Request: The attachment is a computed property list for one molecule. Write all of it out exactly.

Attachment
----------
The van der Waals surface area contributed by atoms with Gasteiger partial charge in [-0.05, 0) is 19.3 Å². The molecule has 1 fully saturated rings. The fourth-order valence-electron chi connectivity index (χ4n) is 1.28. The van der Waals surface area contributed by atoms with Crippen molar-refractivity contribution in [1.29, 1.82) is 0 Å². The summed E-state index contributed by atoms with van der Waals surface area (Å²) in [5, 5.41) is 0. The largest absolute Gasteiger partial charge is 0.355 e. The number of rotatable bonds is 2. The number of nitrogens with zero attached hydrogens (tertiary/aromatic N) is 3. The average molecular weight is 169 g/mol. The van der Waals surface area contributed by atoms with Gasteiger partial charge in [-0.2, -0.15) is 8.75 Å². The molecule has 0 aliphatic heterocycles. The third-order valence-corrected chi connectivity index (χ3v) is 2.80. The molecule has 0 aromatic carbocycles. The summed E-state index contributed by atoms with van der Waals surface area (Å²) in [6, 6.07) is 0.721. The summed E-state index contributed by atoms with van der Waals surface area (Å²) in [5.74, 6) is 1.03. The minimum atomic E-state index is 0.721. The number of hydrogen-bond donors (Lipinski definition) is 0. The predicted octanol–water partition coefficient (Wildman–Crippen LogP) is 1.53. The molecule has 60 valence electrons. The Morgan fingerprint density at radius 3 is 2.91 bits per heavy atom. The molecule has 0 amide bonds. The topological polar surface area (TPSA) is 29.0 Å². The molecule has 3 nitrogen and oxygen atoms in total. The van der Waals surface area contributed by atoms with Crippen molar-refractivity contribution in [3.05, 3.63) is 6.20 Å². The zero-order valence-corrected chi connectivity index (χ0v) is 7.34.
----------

The van der Waals surface area contributed by atoms with Gasteiger partial charge in [-0.05, 0) is 19.3 Å². The molecule has 1 fully saturated rings. The fourth-order valence-electron chi connectivity index (χ4n) is 1.28. The van der Waals surface area contributed by atoms with Crippen molar-refractivity contribution in [1.29, 1.82) is 0 Å². The summed E-state index contributed by atoms with van der Waals surface area (Å²) in [5, 5.41) is 0. The largest absolute Gasteiger partial charge is 0.355 e. The number of rotatable bonds is 2. The number of nitrogens with zero attached hydrogens (tertiary/aromatic N) is 3. The average molecular weight is 169 g/mol. The van der Waals surface area contributed by atoms with Gasteiger partial charge in [-0.2, -0.15) is 8.75 Å². The molecule has 0 aliphatic heterocycles. The third-order valence-corrected chi connectivity index (χ3v) is 2.80. The molecule has 0 aromatic carbocycles. The summed E-state index contributed by atoms with van der Waals surface area (Å²) in [6, 6.07) is 0.721. The summed E-state index contributed by atoms with van der Waals surface area (Å²) in [5.74, 6) is 1.03. The minimum atomic E-state index is 0.721. The number of hydrogen-bond donors (Lipinski definition) is 0. The predicted octanol–water partition coefficient (Wildman–Crippen LogP) is 1.53. The molecule has 60 valence electrons. The Morgan fingerprint density at radius 3 is 2.91 bits per heavy atom. The molecule has 0 amide bonds. The topological polar surface area (TPSA) is 29.0 Å². The molecule has 3 nitrogen and oxygen atoms in total. The van der Waals surface area contributed by atoms with Crippen molar-refractivity contribution in [3.05, 3.63) is 6.20 Å². The zero-order valence-corrected chi connectivity index (χ0v) is 7.34.